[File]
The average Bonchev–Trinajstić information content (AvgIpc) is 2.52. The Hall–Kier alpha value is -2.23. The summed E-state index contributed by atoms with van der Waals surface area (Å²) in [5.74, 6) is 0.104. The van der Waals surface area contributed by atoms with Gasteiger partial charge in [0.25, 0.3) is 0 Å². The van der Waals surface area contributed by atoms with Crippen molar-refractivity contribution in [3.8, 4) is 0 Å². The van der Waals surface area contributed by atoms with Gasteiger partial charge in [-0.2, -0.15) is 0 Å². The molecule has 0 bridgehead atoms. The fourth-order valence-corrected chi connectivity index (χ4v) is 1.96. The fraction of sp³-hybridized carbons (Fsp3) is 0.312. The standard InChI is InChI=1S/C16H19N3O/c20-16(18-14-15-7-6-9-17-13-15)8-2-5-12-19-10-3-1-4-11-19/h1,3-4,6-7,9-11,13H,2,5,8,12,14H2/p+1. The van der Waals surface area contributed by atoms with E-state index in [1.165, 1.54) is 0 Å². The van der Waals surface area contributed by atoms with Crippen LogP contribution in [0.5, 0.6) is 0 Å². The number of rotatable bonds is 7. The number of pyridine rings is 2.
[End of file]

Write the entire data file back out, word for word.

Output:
The average Bonchev–Trinajstić information content (AvgIpc) is 2.52. The Hall–Kier alpha value is -2.23. The summed E-state index contributed by atoms with van der Waals surface area (Å²) in [5.74, 6) is 0.104. The van der Waals surface area contributed by atoms with Gasteiger partial charge in [0.25, 0.3) is 0 Å². The van der Waals surface area contributed by atoms with Crippen molar-refractivity contribution in [3.8, 4) is 0 Å². The van der Waals surface area contributed by atoms with Gasteiger partial charge in [-0.2, -0.15) is 0 Å². The molecule has 0 bridgehead atoms. The fourth-order valence-corrected chi connectivity index (χ4v) is 1.96. The fraction of sp³-hybridized carbons (Fsp3) is 0.312. The standard InChI is InChI=1S/C16H19N3O/c20-16(18-14-15-7-6-9-17-13-15)8-2-5-12-19-10-3-1-4-11-19/h1,3-4,6-7,9-11,13H,2,5,8,12,14H2/p+1. The van der Waals surface area contributed by atoms with E-state index in [1.165, 1.54) is 0 Å². The van der Waals surface area contributed by atoms with Crippen LogP contribution in [0.5, 0.6) is 0 Å². The number of rotatable bonds is 7. The number of pyridine rings is 2.